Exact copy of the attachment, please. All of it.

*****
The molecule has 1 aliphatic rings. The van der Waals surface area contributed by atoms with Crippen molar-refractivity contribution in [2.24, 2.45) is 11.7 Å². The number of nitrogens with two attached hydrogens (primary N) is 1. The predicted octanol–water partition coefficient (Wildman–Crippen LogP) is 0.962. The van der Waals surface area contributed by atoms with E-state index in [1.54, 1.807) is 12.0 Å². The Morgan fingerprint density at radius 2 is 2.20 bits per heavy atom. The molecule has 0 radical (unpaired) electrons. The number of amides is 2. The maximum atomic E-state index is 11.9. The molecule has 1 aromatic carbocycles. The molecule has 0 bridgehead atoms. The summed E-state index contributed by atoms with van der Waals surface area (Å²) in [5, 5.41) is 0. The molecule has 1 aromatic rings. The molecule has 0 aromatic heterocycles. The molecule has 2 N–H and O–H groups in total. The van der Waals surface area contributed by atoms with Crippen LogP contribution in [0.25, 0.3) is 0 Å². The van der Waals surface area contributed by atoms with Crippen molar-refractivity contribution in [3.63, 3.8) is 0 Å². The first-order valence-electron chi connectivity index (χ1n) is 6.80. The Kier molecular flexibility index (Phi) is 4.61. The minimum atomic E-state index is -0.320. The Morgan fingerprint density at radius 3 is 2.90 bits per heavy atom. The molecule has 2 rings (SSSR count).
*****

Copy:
The molecule has 1 aliphatic rings. The van der Waals surface area contributed by atoms with Crippen molar-refractivity contribution in [2.24, 2.45) is 11.7 Å². The number of nitrogens with two attached hydrogens (primary N) is 1. The predicted octanol–water partition coefficient (Wildman–Crippen LogP) is 0.962. The van der Waals surface area contributed by atoms with E-state index in [1.54, 1.807) is 12.0 Å². The Morgan fingerprint density at radius 2 is 2.20 bits per heavy atom. The molecule has 0 radical (unpaired) electrons. The number of amides is 2. The maximum atomic E-state index is 11.9. The molecule has 1 aromatic carbocycles. The molecule has 0 bridgehead atoms. The summed E-state index contributed by atoms with van der Waals surface area (Å²) in [5, 5.41) is 0. The molecule has 1 aromatic rings. The molecule has 0 aromatic heterocycles. The molecule has 2 N–H and O–H groups in total. The van der Waals surface area contributed by atoms with Crippen LogP contribution in [0.25, 0.3) is 0 Å². The van der Waals surface area contributed by atoms with Crippen molar-refractivity contribution in [3.63, 3.8) is 0 Å². The first-order valence-electron chi connectivity index (χ1n) is 6.80. The Kier molecular flexibility index (Phi) is 4.61. The minimum atomic E-state index is -0.320. The Morgan fingerprint density at radius 3 is 2.90 bits per heavy atom. The molecule has 2 rings (SSSR count).